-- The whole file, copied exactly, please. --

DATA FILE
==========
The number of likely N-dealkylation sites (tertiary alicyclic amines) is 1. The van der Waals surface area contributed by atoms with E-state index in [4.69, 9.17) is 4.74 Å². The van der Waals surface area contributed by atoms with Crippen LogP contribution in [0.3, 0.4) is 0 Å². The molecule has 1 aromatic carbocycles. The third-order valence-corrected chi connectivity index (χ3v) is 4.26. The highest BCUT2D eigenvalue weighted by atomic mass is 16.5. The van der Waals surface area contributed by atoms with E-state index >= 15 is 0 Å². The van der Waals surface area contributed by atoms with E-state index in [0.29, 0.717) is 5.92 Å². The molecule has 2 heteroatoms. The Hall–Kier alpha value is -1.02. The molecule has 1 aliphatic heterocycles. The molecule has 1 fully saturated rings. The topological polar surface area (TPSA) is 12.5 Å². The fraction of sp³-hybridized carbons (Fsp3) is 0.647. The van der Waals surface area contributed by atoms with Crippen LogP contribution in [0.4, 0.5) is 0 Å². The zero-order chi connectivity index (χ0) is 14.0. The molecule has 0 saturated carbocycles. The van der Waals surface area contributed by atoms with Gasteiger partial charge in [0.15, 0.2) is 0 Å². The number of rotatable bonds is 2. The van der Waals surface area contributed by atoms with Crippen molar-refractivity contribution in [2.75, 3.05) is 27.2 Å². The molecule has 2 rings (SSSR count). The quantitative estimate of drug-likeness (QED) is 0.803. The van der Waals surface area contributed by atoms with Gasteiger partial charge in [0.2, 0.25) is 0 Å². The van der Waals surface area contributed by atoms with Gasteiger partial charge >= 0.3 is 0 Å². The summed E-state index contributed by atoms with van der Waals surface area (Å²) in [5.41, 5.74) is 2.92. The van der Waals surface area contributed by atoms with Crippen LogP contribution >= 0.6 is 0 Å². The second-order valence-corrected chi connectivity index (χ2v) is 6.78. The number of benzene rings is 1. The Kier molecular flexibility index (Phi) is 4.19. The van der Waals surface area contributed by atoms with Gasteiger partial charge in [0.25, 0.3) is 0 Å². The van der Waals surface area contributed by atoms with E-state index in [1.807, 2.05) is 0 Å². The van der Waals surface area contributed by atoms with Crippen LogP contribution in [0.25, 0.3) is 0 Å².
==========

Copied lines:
The number of likely N-dealkylation sites (tertiary alicyclic amines) is 1. The van der Waals surface area contributed by atoms with E-state index in [4.69, 9.17) is 4.74 Å². The van der Waals surface area contributed by atoms with Crippen LogP contribution in [0.3, 0.4) is 0 Å². The molecule has 1 aromatic carbocycles. The third-order valence-corrected chi connectivity index (χ3v) is 4.26. The highest BCUT2D eigenvalue weighted by atomic mass is 16.5. The van der Waals surface area contributed by atoms with E-state index >= 15 is 0 Å². The van der Waals surface area contributed by atoms with E-state index in [0.29, 0.717) is 5.92 Å². The molecule has 2 heteroatoms. The Hall–Kier alpha value is -1.02. The molecule has 1 aliphatic heterocycles. The molecule has 1 fully saturated rings. The topological polar surface area (TPSA) is 12.5 Å². The fraction of sp³-hybridized carbons (Fsp3) is 0.647. The van der Waals surface area contributed by atoms with Crippen LogP contribution in [0.4, 0.5) is 0 Å². The zero-order chi connectivity index (χ0) is 14.0. The molecule has 0 saturated carbocycles. The van der Waals surface area contributed by atoms with Gasteiger partial charge in [0.15, 0.2) is 0 Å². The number of rotatable bonds is 2. The van der Waals surface area contributed by atoms with Crippen molar-refractivity contribution in [2.75, 3.05) is 27.2 Å². The molecule has 2 rings (SSSR count). The quantitative estimate of drug-likeness (QED) is 0.803. The van der Waals surface area contributed by atoms with Gasteiger partial charge in [0.2, 0.25) is 0 Å². The van der Waals surface area contributed by atoms with Gasteiger partial charge >= 0.3 is 0 Å². The summed E-state index contributed by atoms with van der Waals surface area (Å²) in [5.41, 5.74) is 2.92. The van der Waals surface area contributed by atoms with Crippen LogP contribution >= 0.6 is 0 Å². The second-order valence-corrected chi connectivity index (χ2v) is 6.78. The number of benzene rings is 1. The Kier molecular flexibility index (Phi) is 4.19. The van der Waals surface area contributed by atoms with Gasteiger partial charge in [0.25, 0.3) is 0 Å². The van der Waals surface area contributed by atoms with E-state index in [1.807, 2.05) is 0 Å². The van der Waals surface area contributed by atoms with Crippen LogP contribution in [0.25, 0.3) is 0 Å².